We’ve got a number of folks who are attempting or have successfully managed to sacrifice their fat on the altar of Weight Watchers, so there’s always a fair amount of food related anxiety to go along with our merriment.

People speak in ‘point value’ for pretty much everything edible, if you didn’t know what was going on you’d think we were all playing some kind of food related RPG in the office.

I don’t mind Weight Watchers – as they go I think it’s a decent enough program since they encourage people to eat real food in the real world rather than salt pickled substances from boxes and cans.  I think I can say with definition though that their program does not, in fact, work for me personally.  I’ve been on and off WW at least ten times since the age of fourteen.  Each time I fail, the rebound weight gain has probably been worth another ten extra pounds so.  Ten WW fails in a lifetime, ten pounds each, well… you do the math.

Wednesday, December 21, 2011

Tips From Ted

I've had very little to say of late on weight loss that doesn't involve irritated profanity.  So, for the sake of decorum, today I bring you a tip from Ted.

When faced with a spouse bearing a painful ankle injury such as a grade 3 ankle sprain suffered the week before Thanksgiving, ice becomes an important part of one's life.  Driving through rush hour traffic at the end of the day for example can result in an ankle roughly two to three sizes larger than normal.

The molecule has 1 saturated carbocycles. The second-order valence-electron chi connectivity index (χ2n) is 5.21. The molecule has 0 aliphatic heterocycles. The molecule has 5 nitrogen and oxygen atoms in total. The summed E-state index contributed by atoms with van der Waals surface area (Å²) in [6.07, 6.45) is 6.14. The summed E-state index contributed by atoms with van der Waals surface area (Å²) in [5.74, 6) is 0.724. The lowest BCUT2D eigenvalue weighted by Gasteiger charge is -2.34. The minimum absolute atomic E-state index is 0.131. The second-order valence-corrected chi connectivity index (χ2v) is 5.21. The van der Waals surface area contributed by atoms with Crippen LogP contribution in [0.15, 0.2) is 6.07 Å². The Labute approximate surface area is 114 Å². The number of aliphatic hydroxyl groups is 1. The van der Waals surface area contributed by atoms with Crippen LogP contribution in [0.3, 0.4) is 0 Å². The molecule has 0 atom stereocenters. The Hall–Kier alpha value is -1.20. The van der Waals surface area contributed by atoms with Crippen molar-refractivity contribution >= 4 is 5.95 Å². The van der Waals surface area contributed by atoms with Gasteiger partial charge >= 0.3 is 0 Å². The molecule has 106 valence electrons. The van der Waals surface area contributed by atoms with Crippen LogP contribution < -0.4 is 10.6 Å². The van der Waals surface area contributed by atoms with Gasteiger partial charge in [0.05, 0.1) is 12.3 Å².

To deal with this situation, Ted came up with the following ankle injury icing tip that works quite efficiently.  You will need:

One damaged foot...

Complete with protective sock
Two bags of ice...

In small cube form
One bucket, thoroughly washed...

Stolen from faithful house cat (he was done with it)
Insert foot of spouse into bucket, pack ice all around injury.  It works really well because the ice is kept forced into close contact with the entire circumference of the injury (which does expand all the way around the ankle, I was thorough when I fell down).

After two twenty minute sessions with an hour long warming break in between, my ankle goes back to the size which can currently be considered 'normal' for it, although I'm beginning to suspect that it and my left ankle will never really match again.  It hurts less afterward too.

Probably a better idea though, if you can manage it, is to just not fall down like a big dumb klutz in the first place.

This tip has been brought to you by the letter "T" and the number "52"